Echinophyllia corals are found in rocky reefs and overhangs under ledges, at depths ranging from 30
to 75 feet. Before figuring out the proper placement of an Echinophyllia coral, it is crucial to understand
the role that zooxanthellae play in a coral. As corals have evolved under different circumstances, they
have adapted to absorb the sun’s rays at various depths based on their growth patterns.
Corals such as Echinophyllia and other deep-water species have a platelike growth pattern so they
can gather as much beneficial light (in such short supply at those depths) as possible. It can be assumed
that the level of the zooxanthellae’s photosynthetic productivity can be determined based on a coral’s
proximity to the surface. If a coral is placed out of its natural depth and forced to absorb too much light,
resulting in a level of saturation, all forms of growth, calcification, and metabolic rate will halt due to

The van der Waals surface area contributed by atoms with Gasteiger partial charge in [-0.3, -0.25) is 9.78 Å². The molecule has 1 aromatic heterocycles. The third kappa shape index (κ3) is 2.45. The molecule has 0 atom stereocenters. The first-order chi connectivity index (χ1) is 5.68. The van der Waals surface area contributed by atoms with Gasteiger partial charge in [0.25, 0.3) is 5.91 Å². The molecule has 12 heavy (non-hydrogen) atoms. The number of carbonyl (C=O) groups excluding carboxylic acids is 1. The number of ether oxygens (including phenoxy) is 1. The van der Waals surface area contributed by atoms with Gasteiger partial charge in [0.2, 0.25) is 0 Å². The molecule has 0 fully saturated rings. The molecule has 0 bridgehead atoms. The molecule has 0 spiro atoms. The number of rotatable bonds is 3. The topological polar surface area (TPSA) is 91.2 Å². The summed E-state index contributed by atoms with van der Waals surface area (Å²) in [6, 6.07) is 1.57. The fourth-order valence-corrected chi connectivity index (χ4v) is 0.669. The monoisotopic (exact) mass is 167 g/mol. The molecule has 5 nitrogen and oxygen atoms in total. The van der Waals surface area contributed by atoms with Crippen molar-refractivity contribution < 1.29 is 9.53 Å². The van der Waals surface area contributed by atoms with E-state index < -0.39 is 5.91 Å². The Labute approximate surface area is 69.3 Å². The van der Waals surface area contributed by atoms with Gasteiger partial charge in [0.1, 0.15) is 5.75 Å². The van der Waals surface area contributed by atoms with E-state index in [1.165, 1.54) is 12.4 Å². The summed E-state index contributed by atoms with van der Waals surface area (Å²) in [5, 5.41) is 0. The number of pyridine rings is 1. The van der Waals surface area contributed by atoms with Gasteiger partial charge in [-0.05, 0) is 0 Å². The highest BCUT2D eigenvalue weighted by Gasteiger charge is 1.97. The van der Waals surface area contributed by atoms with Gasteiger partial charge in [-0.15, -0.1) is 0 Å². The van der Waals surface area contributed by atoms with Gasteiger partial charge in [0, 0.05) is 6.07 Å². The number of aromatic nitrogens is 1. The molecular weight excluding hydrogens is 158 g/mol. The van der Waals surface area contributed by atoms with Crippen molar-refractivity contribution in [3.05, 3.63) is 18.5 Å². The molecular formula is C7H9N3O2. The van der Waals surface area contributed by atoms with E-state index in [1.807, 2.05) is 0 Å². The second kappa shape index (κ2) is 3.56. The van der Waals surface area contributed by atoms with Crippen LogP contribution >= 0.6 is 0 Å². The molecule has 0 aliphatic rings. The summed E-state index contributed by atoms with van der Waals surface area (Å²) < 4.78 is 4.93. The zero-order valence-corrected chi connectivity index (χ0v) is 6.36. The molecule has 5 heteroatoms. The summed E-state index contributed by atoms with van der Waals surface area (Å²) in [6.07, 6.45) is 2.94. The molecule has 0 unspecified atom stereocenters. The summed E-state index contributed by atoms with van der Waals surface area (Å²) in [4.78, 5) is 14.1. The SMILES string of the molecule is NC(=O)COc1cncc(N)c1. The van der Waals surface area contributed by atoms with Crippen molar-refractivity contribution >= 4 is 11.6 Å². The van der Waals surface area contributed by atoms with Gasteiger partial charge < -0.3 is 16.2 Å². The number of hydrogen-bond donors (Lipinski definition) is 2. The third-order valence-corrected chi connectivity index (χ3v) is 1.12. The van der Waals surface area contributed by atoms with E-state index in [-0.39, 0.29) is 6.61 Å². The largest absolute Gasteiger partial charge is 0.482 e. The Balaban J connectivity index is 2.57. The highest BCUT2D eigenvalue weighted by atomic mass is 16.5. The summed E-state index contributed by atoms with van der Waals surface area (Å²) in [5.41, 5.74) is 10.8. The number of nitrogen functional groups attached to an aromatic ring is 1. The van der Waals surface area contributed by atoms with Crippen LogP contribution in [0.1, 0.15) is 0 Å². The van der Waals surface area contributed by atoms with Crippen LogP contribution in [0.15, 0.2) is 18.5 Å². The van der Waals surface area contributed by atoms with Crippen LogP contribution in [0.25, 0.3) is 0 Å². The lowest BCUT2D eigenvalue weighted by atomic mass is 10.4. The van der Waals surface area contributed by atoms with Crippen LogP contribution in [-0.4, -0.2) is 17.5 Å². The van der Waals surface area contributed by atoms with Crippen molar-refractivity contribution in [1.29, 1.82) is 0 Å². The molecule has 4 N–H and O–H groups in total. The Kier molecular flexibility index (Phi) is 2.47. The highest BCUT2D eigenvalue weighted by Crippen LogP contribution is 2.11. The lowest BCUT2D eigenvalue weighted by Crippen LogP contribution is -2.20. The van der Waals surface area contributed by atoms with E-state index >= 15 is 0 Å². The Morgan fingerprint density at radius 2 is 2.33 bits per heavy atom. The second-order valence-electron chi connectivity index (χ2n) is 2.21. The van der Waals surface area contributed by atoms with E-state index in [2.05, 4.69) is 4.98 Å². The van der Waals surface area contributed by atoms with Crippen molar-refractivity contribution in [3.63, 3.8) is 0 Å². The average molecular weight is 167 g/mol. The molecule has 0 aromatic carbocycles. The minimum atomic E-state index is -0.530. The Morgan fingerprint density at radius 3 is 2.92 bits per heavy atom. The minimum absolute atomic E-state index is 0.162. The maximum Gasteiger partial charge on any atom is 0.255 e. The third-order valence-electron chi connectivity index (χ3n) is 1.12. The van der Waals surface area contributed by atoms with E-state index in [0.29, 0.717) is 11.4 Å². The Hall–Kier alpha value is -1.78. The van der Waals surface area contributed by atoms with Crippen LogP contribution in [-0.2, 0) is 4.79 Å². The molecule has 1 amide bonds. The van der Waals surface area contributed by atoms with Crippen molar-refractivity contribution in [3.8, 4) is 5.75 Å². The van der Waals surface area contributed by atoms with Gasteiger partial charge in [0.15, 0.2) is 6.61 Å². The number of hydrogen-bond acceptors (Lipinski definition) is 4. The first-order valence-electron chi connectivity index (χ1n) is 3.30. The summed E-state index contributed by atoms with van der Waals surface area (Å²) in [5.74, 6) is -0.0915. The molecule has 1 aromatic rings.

exhaustion, and this cannot be reversed. Often, negative effects, such as zooxanthellae being unable to
properly photosynthesize or the forced development of excess oxygen, cause corals to bleach out rapidly.
Echinophyllia corals can be very forgiving in an aquarium once acclimated, but during initial adjustment they can be extremely finicky. The following parameters are recommended for wild specimens
being acclimated to a captive environment: Calcium 350–400 ppm, Alk 10–12 dKH, and Magnesium
1300–1400 ppm. The optimum PAR (Phytosynthetically Active Radiation) range depends on where the
coral was collected. When using the PAR meter to measure, a good range for Indo-Pacific Echinophyl-